The following day Erspn again said they’d stay. The Father had withdrawn His clouds to reveal a sparkling blue sky. “Too fine a day to be poling. A day when we’re glad to be alive.”
It seemed the birds agreed too. Demekn could hear their chirping even above Shunamn’s rattle and snort.
Erspn was wise, Demekn had to allow him. He waited until Mistress Alenta had taken her grain-women out to the granary before he asked Demekn of his musical bow. “I would like to hear more of it.”
“Aye,” Master Bukarn agreed. “So much morosity. Such sweet playing might wash it away.”
Demekn started into the eblan-chamber to fetch it, but stopped short of the door. “But where? The mistress will skin me if she catches me playing the bow inside her lodge.”
“Where do you usually go with it?” asked Erspn. “Such tones weren’t learnt without long days of trying.”
“Usually we go to the old oak at Bisaplan’s Isle,” Shunamn cut in.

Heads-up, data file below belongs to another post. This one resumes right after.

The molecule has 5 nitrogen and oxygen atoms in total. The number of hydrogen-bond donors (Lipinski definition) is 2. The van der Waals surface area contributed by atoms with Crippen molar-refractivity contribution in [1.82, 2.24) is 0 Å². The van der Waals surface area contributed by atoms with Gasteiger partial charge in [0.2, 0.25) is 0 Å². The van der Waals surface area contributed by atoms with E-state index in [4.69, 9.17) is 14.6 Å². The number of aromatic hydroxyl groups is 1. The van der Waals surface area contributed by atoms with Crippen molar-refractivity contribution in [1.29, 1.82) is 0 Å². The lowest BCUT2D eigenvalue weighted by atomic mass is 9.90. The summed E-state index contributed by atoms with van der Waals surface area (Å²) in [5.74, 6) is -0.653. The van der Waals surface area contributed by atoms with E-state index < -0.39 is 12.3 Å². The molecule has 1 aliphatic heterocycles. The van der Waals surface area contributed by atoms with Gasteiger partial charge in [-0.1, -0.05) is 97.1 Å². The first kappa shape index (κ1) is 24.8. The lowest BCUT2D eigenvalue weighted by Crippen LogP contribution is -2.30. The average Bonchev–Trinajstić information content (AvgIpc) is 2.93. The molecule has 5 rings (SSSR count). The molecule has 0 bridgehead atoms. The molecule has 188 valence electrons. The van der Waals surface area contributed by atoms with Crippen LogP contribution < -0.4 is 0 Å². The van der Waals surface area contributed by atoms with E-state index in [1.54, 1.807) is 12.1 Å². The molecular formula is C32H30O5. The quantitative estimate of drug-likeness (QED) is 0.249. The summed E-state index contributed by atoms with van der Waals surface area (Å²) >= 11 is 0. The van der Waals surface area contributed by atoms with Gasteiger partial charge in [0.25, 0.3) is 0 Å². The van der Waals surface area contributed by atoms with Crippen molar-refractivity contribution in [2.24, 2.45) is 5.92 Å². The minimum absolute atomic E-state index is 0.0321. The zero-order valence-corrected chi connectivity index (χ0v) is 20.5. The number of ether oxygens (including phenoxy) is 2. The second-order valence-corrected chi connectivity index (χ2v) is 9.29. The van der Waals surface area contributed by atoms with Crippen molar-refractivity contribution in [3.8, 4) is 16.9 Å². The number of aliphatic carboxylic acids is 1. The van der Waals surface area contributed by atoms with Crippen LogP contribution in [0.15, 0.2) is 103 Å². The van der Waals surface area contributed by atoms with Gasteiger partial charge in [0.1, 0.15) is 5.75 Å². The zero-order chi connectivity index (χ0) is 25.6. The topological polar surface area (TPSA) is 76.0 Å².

“Well, I’d say with the Feast of Winter Ending just a tickle away, that our mistress is safely tied in her granary. Under the eaves, eh?” Master Bukarn suggested. “What’d you say?”
By the time Demekn had fetched his bow, Master Bukarn, Erspn, Shunamn and Detah, all were waiting beneath the eaves for him. Ublamn, too, had seen what was happening, and had abandoned his usual post to come join them.
“That was sweet music you played,” Ublamn told him. “As sweet as any goat-herder’s whistle.”
Demekn wasn’t sure that was a compliment, not by the herders’ pipes he’d heard.
They’d left him a place against one of the arcade’s posts. There he sat, his five-stringed bow set against his shoulder. Shunamn paced, looking proud of his inspired eblan apprentice. Demekn caught himself smiling. Inspired eblan, yet what he was to play was Uestuädik woven. Erspn sat with back propped against the wall, stealing the place where Master Bukarn usually sat. But Erspn was the guest, so Master Bukarn had settled himself beside him. Detah sat to the other side of him.